God didn’t raise Jesus from the dead, though, and then welcome him back into heaven on Ascension Thursday in order to keep him tucked away behind some heavenly throne, safe from all the evil mortal men can do. Nor did Jesus ascend into heaven to protect himself or hide from the world in his Father’s sanctuary. If anything, Jesus’s Ascension makes him the sanctuary. It makes him the place of refuge for all who believe in him. It also makes him the eternal high priest, who can forever offer himself, forever give himself, forever communicate himself to us. 

As our high priest, Jesus is now always offering himself. And in the Mass, as members of his body, adopted into the family of God through Baptism, we are always receiving him. That reception makes possible what Jesus long ago promised: that whoever ate his flesh and drank his blood would not perish but have eternal life. In Holy Communion, he enters into our mortal bodies so that we, in turn, can enter into his immortal, glorified body. 

When we eat a hamburger or pizza or an apple, that hamburger or pizza or apple becomes part of us. We assimilate it into our bodies. But when we consume the Body and Blood of Jesus in Holy Communion, the exact opposite happens. Instead of us assimilating Jesus into our bodies, he assimilates us into his body. He doesn’t become part of our body. We become part of his body.  

It is through this mysterious exchange of grace that the Eucharist becomes the instrumental cause of our resurrection. It works in our souls as both food and medicine, feeding us with God’s life, healing our souls of the effects of venial sin, and making us, day by day, into saints. It is the Eucharist that nourishes our souls, strengthens our commitment to living lives of grace, and unites us to our fellow believers, forming us corporately into the Body of Christ. Lastly, it is the Eucharist that imbues our mortal bodies with the capacity to be divinized and glorified and resurrected in the Body of Christ. As the Catechism puts it, the Eucharist is “the seed of eternal life and the power of resurrection” (CCC 1524).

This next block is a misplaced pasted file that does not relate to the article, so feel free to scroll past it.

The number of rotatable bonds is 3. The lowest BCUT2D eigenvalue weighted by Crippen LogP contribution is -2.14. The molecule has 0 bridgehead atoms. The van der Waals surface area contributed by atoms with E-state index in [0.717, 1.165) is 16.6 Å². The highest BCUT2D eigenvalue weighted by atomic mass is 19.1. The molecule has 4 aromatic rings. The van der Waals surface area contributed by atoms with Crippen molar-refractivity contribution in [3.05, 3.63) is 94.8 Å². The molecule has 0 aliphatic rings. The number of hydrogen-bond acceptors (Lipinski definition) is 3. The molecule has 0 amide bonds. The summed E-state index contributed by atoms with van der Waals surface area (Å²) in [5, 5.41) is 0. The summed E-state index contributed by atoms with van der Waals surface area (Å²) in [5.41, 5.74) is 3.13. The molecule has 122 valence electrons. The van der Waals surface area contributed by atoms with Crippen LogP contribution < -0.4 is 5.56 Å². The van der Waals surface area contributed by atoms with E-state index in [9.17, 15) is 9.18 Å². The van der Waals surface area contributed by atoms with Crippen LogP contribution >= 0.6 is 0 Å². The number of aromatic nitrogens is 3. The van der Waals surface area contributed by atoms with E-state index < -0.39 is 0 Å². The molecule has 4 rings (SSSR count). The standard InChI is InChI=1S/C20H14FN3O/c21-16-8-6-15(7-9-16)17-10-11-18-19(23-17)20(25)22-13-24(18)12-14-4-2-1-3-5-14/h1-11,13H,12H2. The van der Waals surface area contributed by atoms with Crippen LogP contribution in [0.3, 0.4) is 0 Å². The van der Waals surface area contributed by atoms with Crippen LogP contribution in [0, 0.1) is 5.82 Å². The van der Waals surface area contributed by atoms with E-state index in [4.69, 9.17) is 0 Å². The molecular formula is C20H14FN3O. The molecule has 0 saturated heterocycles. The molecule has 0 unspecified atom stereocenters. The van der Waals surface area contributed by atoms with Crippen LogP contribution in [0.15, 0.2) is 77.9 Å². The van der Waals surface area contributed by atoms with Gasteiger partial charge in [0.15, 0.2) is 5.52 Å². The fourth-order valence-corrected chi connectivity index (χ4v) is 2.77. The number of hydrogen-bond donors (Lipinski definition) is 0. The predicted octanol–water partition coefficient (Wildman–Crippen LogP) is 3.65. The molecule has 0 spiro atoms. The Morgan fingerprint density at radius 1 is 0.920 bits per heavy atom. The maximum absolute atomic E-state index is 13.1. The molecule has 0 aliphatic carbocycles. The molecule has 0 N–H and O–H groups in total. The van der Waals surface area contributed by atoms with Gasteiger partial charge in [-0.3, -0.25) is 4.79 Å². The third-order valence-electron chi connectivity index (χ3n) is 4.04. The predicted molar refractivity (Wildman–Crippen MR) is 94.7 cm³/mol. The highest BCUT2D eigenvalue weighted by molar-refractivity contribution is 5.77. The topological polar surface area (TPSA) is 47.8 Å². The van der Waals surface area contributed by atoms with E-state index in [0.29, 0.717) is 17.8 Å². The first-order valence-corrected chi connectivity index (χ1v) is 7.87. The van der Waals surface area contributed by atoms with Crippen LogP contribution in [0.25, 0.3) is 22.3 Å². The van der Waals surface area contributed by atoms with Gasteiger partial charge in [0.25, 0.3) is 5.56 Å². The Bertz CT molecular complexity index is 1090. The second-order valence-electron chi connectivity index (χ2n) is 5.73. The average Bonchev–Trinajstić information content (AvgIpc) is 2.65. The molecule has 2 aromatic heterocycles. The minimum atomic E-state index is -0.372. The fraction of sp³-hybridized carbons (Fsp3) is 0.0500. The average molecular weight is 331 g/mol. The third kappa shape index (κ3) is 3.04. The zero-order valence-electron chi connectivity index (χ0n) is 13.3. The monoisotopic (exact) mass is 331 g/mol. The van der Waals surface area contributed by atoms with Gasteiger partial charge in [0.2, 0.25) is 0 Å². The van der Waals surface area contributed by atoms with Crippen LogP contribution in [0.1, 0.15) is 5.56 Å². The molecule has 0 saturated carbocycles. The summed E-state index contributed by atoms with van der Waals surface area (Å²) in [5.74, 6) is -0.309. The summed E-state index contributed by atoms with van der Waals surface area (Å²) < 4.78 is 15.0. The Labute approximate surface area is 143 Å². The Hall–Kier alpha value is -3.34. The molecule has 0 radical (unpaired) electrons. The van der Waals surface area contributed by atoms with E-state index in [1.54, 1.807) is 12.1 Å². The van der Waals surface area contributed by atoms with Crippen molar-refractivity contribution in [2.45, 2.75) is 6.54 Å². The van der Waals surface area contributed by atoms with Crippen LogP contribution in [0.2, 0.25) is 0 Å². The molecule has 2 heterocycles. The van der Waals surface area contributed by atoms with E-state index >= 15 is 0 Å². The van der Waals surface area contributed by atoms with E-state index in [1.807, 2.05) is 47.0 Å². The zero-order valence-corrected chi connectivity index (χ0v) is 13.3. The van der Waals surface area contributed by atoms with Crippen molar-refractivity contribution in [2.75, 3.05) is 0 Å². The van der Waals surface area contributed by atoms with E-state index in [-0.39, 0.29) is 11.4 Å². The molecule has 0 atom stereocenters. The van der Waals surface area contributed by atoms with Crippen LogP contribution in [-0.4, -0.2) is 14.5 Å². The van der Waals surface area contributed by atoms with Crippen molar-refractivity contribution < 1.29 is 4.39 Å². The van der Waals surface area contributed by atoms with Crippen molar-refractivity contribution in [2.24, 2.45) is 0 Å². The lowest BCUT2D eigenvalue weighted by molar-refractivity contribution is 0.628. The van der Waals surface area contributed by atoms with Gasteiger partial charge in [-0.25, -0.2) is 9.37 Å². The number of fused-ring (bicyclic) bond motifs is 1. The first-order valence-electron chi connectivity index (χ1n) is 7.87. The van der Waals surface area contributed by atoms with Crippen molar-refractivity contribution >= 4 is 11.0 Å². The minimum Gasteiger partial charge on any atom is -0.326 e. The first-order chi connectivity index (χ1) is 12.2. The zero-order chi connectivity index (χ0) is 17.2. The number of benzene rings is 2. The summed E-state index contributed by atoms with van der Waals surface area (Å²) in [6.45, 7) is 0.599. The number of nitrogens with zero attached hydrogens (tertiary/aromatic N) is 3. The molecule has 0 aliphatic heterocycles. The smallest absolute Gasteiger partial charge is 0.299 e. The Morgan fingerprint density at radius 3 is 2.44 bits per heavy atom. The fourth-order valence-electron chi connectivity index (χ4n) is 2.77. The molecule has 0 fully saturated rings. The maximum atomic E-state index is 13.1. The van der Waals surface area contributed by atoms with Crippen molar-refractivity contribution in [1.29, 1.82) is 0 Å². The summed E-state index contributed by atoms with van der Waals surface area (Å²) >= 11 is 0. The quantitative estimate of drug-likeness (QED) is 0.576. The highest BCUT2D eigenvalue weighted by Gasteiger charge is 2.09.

This is why almost every single appearance of the resurrected Christ in Scripture happens in the context of a meal, and when the day is named, on a Sunday. These appearances—on the road to Emmaus, in the Upper Room, on the beach—all have Eucharistic overtones. Jesus breaks bread with his Apostles and feeds his Apostles, and as he does, he helps us understand that the Resurrection renders his body into something that is now distributable, communicable, and edible. His body has been glorified and his humanity deified, and as it enters into us, it creates the capacity within us to be glorified and deified too, to be resurrected on the last day.  

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In Hope to Die: The Christian Meaning of Death and the Resurrection of the Body, Scott Hahn explores the significance of death and burial from a Catholic perspective. The promise of the bodily resurrection brings into focus the need for the dignified care of our bodies at the hour of death. Unpacking both Scripture and Catholic teaching, Hope to Die reminds us that we are destined for glorification on the last day.